Exploit code for 'Zerologon' bug impacting Windows Netlogon Remote Protocol published on Github


Researchers have released a proof-of-concept (PoC) exploit for 'Zerologon' Windows vulnerability, which, if left unpatched, could allow an attacker with foothold on the local network to instantly become Domain Admin and enjoy access to an organisation's Active Directory domain controllers.

The PoC exploit for the vulnerability, tracked as , has been published on GitHub by security researcher Dirk-jan Mollenma.

The 'Zerologon' bug was , although the company did not reveal full details of the flaw at the time.

Secura's security expert Tom Tervoort, who is credited for discovering the flaw and reporting it to Microsoft, has now revealing the full impact and execution of the bug.

According to Tervoort, CVE-2020-1472 is an elevation of privilege bug in Netlogon Remote Protocol (MS-NRPC) which is used to authenticate users against domain controllers.

The vulnerability arises due to a flaw in cryptographic algorithm used in the Netlogon authentication process. This flaw lets an attacker to impersonate any computer and run remote procedure calls on their behalf.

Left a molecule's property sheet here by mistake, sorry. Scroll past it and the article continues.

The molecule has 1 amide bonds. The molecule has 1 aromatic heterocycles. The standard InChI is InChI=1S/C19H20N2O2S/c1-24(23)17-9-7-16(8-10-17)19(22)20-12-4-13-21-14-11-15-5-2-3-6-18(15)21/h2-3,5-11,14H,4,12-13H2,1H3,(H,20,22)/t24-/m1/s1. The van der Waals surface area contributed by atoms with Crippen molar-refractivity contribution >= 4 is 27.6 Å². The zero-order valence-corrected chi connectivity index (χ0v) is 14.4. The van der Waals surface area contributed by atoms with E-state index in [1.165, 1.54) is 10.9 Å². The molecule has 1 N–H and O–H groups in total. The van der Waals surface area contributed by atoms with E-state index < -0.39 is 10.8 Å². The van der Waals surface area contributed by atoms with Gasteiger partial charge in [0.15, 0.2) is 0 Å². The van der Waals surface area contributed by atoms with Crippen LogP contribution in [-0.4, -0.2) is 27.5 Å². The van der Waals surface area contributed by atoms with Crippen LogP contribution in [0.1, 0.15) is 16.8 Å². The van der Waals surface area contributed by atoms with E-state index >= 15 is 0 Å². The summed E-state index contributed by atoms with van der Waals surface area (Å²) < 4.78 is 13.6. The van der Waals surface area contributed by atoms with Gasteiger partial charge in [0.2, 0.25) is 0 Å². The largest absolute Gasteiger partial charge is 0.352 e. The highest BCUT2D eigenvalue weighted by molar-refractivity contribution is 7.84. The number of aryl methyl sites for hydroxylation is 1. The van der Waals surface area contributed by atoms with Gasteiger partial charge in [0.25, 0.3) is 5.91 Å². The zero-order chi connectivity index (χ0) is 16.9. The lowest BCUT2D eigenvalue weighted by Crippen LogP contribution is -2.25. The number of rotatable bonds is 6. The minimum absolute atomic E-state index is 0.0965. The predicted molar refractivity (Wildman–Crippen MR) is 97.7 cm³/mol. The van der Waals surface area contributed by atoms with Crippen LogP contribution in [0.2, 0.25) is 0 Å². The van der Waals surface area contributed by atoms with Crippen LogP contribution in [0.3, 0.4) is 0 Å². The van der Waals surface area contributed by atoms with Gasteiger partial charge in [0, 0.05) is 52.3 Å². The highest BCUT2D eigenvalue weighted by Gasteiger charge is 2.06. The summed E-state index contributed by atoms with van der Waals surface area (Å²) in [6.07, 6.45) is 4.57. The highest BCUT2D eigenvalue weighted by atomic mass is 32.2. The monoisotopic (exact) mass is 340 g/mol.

To exploit the bug, an attacker must already have a foothold inside a targeted network. From there, they can send a string of zeros in a series of messages using the Netlogon protocol to fill various fields. This enables them to modify the Active Directory stored password of a Domain Controller.

After successfully exploiting the vulnerability, the attackers could run a specially crafted application on a device on the network.

According to Tervoort, the attacker can exploit the bug and gain admin credentials, as long as they are able to establish TCP links with a vulnerable domain controller.

The vulnerability has received the full score of 10 out of 10 on Common Vulnerability Scoring System (CVSS) rating.

Microsoft said last month that it would address the bug in a phased two-part rollout.  These updates will address the vulnerability "by modifying how Netlogon handles the usage of Netlogon secure channels."

Last month, the company released the initial temporary fix for the Zerologon attack.

"Customers who apply the update, or have automatic updates enabled, will be protected," Microsoft said at the time.

The second phase of Windows updates is expected to be available in February next year, and in that update, the enforcement mode for NRP will be turned on by default.

Meanwhile, Secura has published a that admins can use to test if the Domain Controller they use is vulnerable.